“Amazon is killing us.”
Amazon is a favorite topic of discussion among retailers, when it comes to how and to what extent any retailer can compete with it (if in fact they can).
Is it possible to find a win against the behemoth? A workaround?
By looking at this conversation strictly in terms of winners and losers, I think we’re missing an opportunity to recognize Amazon for the collaborator and partner it can be to ecommerce companies.
Amazon remains an online shopping go-to for consumers . As of the middle of last year, Amazon’s share of the e-commerce market was roughly 49% of all online retail spend, according to eMarketer. Goldman Sachs reported Amazon to be a top destination for online shoppers, especially millennial men, who rank the site as their “favorite place to shop” in nearly every category. Close to two-thirds of Americans report that they bought something on Amazon, according to an NPR/Marist poll.
What does that mean for retailers? In short, the ever-growing, efficient platform that conveniently and effortlessly brings audiences to products cannot be ignored. (Remember the companies that said they didn’t need to embrace search when it first showed up on the scene?).
I don’t just mean that retailers should take note of Amazon in their peripheral vision. Quite the contrary. Consumer companies should embrace Amazon in their early-stage development. An Amazon strategy is a critical part of an omnichannel experience and I expect we’ll continue to see more growing retail companies figure this out.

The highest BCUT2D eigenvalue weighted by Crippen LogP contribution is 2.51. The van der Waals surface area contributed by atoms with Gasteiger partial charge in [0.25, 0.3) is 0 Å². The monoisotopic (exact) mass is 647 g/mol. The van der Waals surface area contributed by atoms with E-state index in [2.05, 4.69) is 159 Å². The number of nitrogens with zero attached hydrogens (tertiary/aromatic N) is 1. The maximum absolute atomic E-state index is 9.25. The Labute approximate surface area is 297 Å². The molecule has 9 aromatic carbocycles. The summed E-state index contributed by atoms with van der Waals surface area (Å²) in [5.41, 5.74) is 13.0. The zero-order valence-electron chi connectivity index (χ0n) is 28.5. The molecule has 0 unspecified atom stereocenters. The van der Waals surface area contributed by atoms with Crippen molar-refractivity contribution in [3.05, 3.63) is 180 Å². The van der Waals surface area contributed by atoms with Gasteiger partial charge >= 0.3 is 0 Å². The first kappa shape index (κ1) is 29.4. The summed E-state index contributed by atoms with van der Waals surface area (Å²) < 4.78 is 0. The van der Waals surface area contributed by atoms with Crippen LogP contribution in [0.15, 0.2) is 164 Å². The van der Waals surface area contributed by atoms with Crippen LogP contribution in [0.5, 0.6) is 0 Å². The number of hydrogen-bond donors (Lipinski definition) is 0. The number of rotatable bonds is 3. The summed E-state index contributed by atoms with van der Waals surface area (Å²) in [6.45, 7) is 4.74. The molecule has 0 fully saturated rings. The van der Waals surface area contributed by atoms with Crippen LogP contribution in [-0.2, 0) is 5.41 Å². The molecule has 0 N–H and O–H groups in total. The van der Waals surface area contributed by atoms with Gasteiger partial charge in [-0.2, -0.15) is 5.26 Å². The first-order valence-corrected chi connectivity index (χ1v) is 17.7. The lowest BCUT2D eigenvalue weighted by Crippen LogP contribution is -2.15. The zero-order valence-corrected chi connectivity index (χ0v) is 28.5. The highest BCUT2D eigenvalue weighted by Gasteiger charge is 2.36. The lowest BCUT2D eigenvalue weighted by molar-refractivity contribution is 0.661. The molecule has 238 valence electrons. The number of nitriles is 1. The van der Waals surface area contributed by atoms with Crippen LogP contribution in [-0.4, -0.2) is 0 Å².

What is it about Amazon that should make it a platform of choice, especially at the growing stages of company creation? To start with, it can help to enhance distribution through a built in logistics channel. From a user perspective, it provides a forum for feedback, customer reviews and communications.
Does this come at the expense of a direct customer relationship? Just ask Nike — or Casper, or other iconic consumer brands that are setting up shop on Amazon as a strategy that runs alongside their direct-to-consumer relationship. If anything, a presence on the largest e-commerce platform strengthens brand equity, by creating multiple impression points.
And then there’s Amazon’s search function, an acquisition funnel. More than 50% of retail customers begin their search not on Google, but on Amazon, according to a Kenshoo survey. If done right, visibility on the platform can be a direct line back to your website as customers seek out more product information and details.
As 2019 brings continued retail transition, one thing's for sure: The savviest e-commerce brands will not fight against Amazon, but embrace it for the powerful partner it could be.